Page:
If we understand this, it is easy to understand why the nine states of the Hetu school are so evenly distributed, and why Jizhou is called “the centre”. The theory of the nine states of the Hetu school is not nonsense. Later, according to theMencius -Wanzhang Shang” says: “Shun …… then became the son of China, trampled on the position of the Son of Heaven, and lived in Yao’s palace, forcing Yao’s son.” The Book of History – Book of Sealings Justice quotes the Shi Ben as saying, “Xia Yu was capitalized in Yangcheng, avoiding Shang Jun as well. It was also the capital of Pingyang.” It can be seen that both Shun and Yu may have been located in Pingyang, the capital of Yao, and both may have been located in the present-day city of Xintai. The long history of the town of Yucun to the west of the present day city provides another piece of evidence to support this possibility. Why should this be so? It certainly has to do with the geographical situation of Xintai (right in the middle). Why would this be so? I’m afraid it has to do with the fact that Yu may have been all here!
By the time of the Warring States period, the expansion of boundaries and the forgetfulness of ancient history made it difficult to read the Hetu school of Kyushu doctrine, which actually preserved the history of the first Xia. So they were interpreted and rewritten according to the maps of China at the time, giving rise to the Zhouli school of Kyushu. We can even judge in general terms how early or late the Zhouli school was created, based on the number of original features preserved by each of the schools (e.g. the terms due east, due north, due west, due south, southeast, northeast, etc., which define their location by direction), i.e. perhaps the Zhouli was the earliest, the Lu Shi Chunqiu second, the Yu Gong second, and the Erya last. Later, theZou Yan The Confucians called China, and thought that it was one of the eighty-one divisions of the world in which they lived. The name of China is Chixian Shenzhou. Within Chixian Shenzhou, there is its own Kyushu, which is Yu’s order of Kyushu, but it cannot be the number of states. Outside of China, there are nine such states, which are called ‘Kyushu’. Then there was a region surrounded by the sea, where no people or beasts could communicate with each other, such as in a district, and it was called a state. And so there are nine of these, and then there is the great Yinghai Sea that surrounds them, and the heaven and earth.” This is, I am afraid, the result of Zou Yan’s inability to understand the differences between the two ‘nine states’, and his compromise.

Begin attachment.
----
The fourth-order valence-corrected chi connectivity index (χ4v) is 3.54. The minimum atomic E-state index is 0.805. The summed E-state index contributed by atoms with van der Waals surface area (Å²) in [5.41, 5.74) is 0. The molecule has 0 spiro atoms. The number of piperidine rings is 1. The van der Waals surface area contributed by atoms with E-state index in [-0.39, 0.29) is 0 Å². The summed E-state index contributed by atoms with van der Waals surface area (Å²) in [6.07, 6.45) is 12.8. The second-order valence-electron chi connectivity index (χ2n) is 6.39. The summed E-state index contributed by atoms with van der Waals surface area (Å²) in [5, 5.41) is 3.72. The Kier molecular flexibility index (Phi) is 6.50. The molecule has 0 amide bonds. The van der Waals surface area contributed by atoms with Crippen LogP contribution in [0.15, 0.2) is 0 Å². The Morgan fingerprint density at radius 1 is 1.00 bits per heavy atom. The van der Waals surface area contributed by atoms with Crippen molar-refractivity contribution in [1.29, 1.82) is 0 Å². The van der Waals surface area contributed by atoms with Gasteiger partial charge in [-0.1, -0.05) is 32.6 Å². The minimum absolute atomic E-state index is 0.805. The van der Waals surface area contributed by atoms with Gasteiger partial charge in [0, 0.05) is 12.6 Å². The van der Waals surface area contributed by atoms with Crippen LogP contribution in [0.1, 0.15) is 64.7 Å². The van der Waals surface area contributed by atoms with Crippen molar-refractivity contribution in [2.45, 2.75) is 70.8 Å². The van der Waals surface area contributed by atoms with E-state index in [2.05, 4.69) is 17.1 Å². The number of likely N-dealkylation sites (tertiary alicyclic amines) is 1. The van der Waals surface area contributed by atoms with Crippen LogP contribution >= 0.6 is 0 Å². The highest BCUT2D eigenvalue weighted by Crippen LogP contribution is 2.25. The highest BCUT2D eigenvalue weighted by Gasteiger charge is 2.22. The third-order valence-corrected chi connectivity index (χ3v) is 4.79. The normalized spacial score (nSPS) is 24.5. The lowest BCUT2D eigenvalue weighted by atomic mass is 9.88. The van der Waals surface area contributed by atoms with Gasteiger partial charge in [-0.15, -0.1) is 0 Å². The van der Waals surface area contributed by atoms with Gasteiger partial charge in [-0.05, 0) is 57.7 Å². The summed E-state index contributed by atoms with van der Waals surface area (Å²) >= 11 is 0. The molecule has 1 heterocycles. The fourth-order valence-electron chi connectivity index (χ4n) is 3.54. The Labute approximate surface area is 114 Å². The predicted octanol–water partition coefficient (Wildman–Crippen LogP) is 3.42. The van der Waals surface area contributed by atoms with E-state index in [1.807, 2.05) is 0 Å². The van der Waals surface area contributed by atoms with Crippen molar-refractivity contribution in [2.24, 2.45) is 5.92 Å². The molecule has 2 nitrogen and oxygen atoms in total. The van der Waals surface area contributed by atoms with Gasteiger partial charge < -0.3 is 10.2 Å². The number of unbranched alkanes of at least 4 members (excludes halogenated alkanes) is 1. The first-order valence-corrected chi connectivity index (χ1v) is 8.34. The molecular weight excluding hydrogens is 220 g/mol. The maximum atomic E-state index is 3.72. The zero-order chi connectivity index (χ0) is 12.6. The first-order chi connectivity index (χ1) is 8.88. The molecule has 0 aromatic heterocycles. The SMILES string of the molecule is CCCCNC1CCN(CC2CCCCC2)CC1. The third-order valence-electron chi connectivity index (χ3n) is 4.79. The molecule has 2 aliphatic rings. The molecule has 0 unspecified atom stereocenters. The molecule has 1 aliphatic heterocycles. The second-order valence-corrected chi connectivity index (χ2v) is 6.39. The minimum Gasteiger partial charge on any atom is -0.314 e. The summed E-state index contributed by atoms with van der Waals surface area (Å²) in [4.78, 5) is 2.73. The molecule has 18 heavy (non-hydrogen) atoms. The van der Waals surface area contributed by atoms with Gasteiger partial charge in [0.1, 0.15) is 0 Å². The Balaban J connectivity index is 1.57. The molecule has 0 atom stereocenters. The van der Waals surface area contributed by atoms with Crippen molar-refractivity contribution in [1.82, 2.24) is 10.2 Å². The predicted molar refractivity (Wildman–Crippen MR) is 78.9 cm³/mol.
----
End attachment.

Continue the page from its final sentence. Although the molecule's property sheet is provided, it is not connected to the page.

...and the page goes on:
The earliest work to present Seves’ theory of chiefdoms in a more comprehensive way and to attempt to use it to study the origins of the Chinese state was Zhang Guangzhi’s The Bronze Age in China (Sanlian Bookstore, 1983), and this view is represented by Xie Weiyang’s Early Chinese States (Zhejiang People’s Publishing House, 1995) , Wang Zhenzhong, A Comparative Study of the Origins of Chinese Civilization (Shaanxi People’s Publishing House, 1994). It is also discussed in Li Xueqin’s edited Studies on Ancient Chinese Civilization and State Formation (Yunnan People’s Publishing House, 1997). There is still controversy in academic circles, but there is a consensus that the Yellow River basin was not yet a state at this time, and this is not discussed here. The question of the status and role of the Yellow River basin and the Datong River basin in the pre-international system of East Asia at this time is a matter for examination.